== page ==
Learning Systems Thinking
The people we interviewed were especially receptive and eager in teaching us more about the menstrual justice space, and we can’t thank them enough for their help and passionate activism, even through this pandemic. A special shout out to our mentor, Valeri Werpetinski, who not only encouraged us to pursue this topic, but also consistently believed in our team (with several hour long sessions of constructive feedback and advice).
However, systems thinking was a completely new territory for us to explore, and our initial and final iterations looked vastly different from each other. Our campus presentation had strong storytelling components, but our focus on individual stakeholders and institutions caused a disconnect within the visual map. After researching systems-thinking tools, we realized that the information we compiled needed to be presented with more depth and complexity. Our final iteration for the global competition reflects this mind-set change, as we seeked to deliver a holistic view of menstrual inequity and its tangential systems.
Systems thinking has taught us to dig beyond the surface. Breaking down each entrenched aspect of this intimidatingly enormous issue became empowering as we learned that by dismantling one system, we could impact and help dismantle others. By deepening our understanding of the movement, we learned to stand with stakeholders and to view them as people who are stuck in cycles driven by an unjust system. Instead of researchers looking in from the outside, we became active members within the space.
What We’re Doing Now
This project has allowed us to access an incredibly welcoming space, with all of us joining the nonprofit Operation Period. While funding product donations and spreading awareness, OP has also taken a de-colonization and abolitionist approach to tackle menstrual injustice effectively. Ajaita, as Co-Art Director, is currently working on projects to spread awareness across the country. Jiho, as Podcast Producer, is lifting voices from different spaces in the movement. Angela, as Education Director, is updating the onboarding and shared curriculum to reflect their systemic approach. Through this, we aim to keep educating ourselves while transitioning our Map the System project onto our own independent website and resource to menstrual systems.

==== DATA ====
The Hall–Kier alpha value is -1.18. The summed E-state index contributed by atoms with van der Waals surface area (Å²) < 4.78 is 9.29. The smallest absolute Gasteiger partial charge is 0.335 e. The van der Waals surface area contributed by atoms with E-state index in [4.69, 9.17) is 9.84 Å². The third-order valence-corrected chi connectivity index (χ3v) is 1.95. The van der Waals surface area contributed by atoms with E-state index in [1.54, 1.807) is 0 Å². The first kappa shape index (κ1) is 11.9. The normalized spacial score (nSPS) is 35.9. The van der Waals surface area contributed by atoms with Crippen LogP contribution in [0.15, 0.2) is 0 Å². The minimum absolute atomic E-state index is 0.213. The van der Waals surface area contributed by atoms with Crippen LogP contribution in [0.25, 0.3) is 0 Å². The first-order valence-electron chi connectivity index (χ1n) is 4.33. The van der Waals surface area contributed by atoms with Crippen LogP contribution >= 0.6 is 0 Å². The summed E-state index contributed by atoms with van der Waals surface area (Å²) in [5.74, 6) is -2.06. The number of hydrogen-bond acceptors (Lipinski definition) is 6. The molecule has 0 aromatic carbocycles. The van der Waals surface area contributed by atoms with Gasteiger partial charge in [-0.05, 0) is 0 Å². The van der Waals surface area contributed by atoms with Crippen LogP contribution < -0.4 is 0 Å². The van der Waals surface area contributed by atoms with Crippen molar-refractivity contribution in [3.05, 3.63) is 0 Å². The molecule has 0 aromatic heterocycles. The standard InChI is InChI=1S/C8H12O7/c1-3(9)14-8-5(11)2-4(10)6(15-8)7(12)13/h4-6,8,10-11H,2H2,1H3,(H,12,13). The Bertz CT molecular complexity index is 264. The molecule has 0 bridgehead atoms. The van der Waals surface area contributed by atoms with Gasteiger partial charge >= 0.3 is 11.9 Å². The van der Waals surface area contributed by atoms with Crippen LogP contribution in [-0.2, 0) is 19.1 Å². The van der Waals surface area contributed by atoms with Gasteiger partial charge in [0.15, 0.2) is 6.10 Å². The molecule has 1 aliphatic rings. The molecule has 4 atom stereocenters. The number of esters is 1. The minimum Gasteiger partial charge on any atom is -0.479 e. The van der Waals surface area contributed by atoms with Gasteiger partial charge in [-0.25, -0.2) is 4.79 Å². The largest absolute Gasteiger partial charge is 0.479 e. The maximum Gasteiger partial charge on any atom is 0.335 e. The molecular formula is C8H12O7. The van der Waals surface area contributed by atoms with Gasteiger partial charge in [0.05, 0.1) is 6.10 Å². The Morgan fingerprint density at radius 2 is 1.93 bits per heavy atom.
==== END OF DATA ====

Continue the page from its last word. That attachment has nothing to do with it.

We’re thankful for all the support we’ve received, and for the opportunities given to us by Map the System. We hope you’ll join us in our fight against menstrual inequity.
On 15-17 June 2020, the Skoll Centre’s Map the System Competition held its Global Final virtually. The team from Mount Royal University competed against 30 other finalists from institutions around the world at the event. Team member Jillian Mah shares her learnings from the process of mapping the Canadian charity system for the competition.
Over the past 10 months, I joined a team at Mount Royal University to compete in the Map the System Competition alongside two wonderful people, Ashley Dion and Matthew Taburadaf for whom I am incredibly grateful to have worked with.
I won’t speak for them, but here are a few of the many things I’ve learned over the course of the project.
1. You don’t know complexity until you’re sucked into 100 holes, but it’s good learning!
When we started this project, we had no idea how big it would grow into. What began as a small curiosity about a trend quickly grew into a massive exploration of human psychology and behaviour, feedback loops, organizational dynamics, funding models, ideologies, statistics, data, policy, and philosophy. Being a beginner in most of these areas, it was a lot to take on, but in a way, it was an advantage to take a birds-eye view of these things and make connections between them. Because of the freedom we allowed ourselves to explore, Map the System was one of the best educational experiences I’ve had.
2. Systems maps mean nothing unless they tell a story.
Speaking of complexity, making sense of the complexity is a challenge on its own. Language and representation are powerful, and the smallest details make such a difference. The implications of representation, narrative, language, visuals, hierarchy, centering, and production are many. Further, representation cannot be done without bias, and I’ll be the first to say my biases were challenged during this project. Turning complex research into a clear, simple story is an act that requires careful attention.
3. Systems and human experiences cannot be separated.
Systems are created and maintained by people. Our ideas, histories, and values inform every part of our systems. Systems also affect people, and understanding people needs to be at the centre of the conversation. Consequently, within Canada, there are many different ways of thinking about social good, and even ways more globally. Questions like whose job it is to create social good, how to go about it, and what our expectations are of each other and ourselves have no single answer.
4. Building on this, there is no single way of creating change
A question that we were asked multiple times throughout the course of the project was, unsurprisingly, “so what?” What should we do to make sure people are taken care of? What do we need to fix?
Fair enough, that’s a good question. And our answer? Well, there is no simple answer, since there is no single definition of social good. What we do know is that meaningful, sustainable change comes from systemic change, and the part of the system that change comes from is our people and their mental models. The systems we design and our fundamental ways of knowing are closely intertwined.
Change is not a one-way street. Shifts in the system require a shift in mental models, just as shifts in mental models require a shift in the system. It’s not enough to just focus on local or systems levels; both are necessary.